Research Sheds New Light on the Underlying Forces That Drive Breast Cancer
Monday, August 16, 2010
Research May Lead to Better Treatment Strategies for the Disease
BUFFALO, NY — Newly published research from Roswell Park Cancer Institute (RPCI) describes, for the first time, how the tumor-suppressing functions of the protein p53 become weakened by a hormone receptor in breast cancer cells and mammary stem cells. According to principal investigator Gokul M. Das, PhD, Co- Director of the Breast Disease Site Research Group at RPCI, the culprit is estrogen receptor (ER).
Stem cells are non-specialized cells that have the capacity to self-renew and to differentiate into more mature cells. These cells, under abnormal conditions, can give rise to cancer cells. “Stem cells in cancer act like seeds of weeds,” explains Dr. Das. “Just as regular mowing of a lawn does not kill the weeds, existing cancer drugs are ineffective against cancer stem cells. Tumor suppressor p53 keeps the stem cells from going awry.”
Dr. Das and his colleagues found that ER, a docking site for the hormone estrogen in cells, binds to p53 and blocks its ability to regulate the genes responsible for tumor growth. “In stem cells, ER strangles p53 and prevents it from executing its tumor-suppressor functions. ER promotes abnormal cell production in two ways: it turns on genes that support cell proliferation and turns off genes that inhibit cell production and are, under normal circumstances, turned on by p53,” explains the researcher.
While preliminary, this research may shed light on the driving forces underlying breast cancer, which in turn could lead to the development of more effective therapeutic strategies.
The paper also reports on studies analyzing response to tamoxifen therapy in breast cancer patients. Data suggest that the presence of normal p53 is an important determinant of positive therapeutic response; a prospective clinical trial on breast cancer patients based on these observations is underway at RPCI.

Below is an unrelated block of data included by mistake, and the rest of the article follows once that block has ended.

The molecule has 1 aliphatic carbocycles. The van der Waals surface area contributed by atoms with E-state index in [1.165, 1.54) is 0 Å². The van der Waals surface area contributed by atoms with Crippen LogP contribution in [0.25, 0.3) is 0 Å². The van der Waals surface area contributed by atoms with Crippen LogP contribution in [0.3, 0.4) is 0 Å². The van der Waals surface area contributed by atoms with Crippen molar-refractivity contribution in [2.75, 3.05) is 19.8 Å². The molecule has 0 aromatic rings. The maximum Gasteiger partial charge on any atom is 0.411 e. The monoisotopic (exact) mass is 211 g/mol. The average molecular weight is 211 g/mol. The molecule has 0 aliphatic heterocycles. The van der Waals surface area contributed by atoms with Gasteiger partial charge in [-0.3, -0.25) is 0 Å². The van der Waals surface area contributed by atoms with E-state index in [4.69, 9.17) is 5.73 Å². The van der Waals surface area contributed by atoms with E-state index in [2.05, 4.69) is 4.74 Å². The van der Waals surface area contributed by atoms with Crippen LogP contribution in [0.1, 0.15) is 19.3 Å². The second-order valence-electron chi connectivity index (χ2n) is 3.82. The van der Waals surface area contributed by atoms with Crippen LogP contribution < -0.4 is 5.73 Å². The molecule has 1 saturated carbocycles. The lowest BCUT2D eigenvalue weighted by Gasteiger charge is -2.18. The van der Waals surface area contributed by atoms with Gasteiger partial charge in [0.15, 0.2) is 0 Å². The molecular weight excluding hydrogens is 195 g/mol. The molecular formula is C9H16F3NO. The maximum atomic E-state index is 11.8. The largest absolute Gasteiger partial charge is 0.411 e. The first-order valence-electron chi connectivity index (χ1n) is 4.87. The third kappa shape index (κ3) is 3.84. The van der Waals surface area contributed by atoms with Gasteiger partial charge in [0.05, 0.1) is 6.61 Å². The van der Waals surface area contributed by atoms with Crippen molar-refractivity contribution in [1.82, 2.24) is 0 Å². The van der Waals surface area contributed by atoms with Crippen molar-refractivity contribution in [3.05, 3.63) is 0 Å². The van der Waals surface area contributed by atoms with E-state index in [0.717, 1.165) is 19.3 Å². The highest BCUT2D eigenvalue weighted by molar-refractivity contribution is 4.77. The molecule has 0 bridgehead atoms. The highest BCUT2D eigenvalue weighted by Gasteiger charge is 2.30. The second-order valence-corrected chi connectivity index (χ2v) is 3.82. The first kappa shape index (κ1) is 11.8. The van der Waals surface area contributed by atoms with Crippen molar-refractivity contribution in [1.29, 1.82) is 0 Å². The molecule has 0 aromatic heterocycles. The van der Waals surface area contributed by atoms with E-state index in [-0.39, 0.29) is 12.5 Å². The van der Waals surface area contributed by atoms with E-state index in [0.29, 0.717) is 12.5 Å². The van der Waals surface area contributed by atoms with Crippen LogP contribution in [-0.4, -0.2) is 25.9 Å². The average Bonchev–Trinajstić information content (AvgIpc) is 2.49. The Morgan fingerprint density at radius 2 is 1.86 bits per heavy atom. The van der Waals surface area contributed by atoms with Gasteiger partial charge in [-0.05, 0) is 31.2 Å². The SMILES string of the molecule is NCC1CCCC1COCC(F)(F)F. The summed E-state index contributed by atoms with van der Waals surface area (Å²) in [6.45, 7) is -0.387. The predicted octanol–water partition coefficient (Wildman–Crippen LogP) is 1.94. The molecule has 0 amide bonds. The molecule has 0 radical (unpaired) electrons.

“The goal of this research is to effectively identify which breast cancer patients are most likely to respond to anti-estrogen hormonal therapy drugs, such as tamoxifen,” notes Dr. Das, who is also Associate Professor in the Department of Pharmacology and Therapeutics at RPCI.
The paper, “Mechanisms of Estrogen Receptor Antagonism Toward p53 and its Implications in Breast Cancer Therapeutic Response and Stem Cell Regulation,” is published online at the Proceedings of the National Academy of Sciences of the United States of America (PNAS) website as an Early Edition, and is available at http://www.pnas.org/papbyrecent.shtml. Investigators from Roswell Park Cancer Institute, Dr. Margarete Fischer-Bosch-Institute of Clinical Pharmacology (Stuttgart, Germany), Eberhard Karls Universität Tübingen (Tübingen, Germany) and University of Cincinnati College of Medicine collaborated on this work.
The mission of Roswell Park Cancer Institute (RPCI) is to understand, prevent and cure cancer. RPCI, founded in 1898, was one of the first cancer centers in the country to be named a National Cancer Institutedesignated comprehensive cancer center and remains the only facility with this designation in Upstate New York. The Institute is a member of the prestigious National Comprehensive Cancer Network, an alliance of the nation’s leading cancer centers; maintains affiliate sites; and is a partner in national and international collaborative programs. For more information, visit RPCI’s website at http://www.roswellpark.org, call 1- 877-ASK-RPCI (1-877-275-7724) or email email@example.com.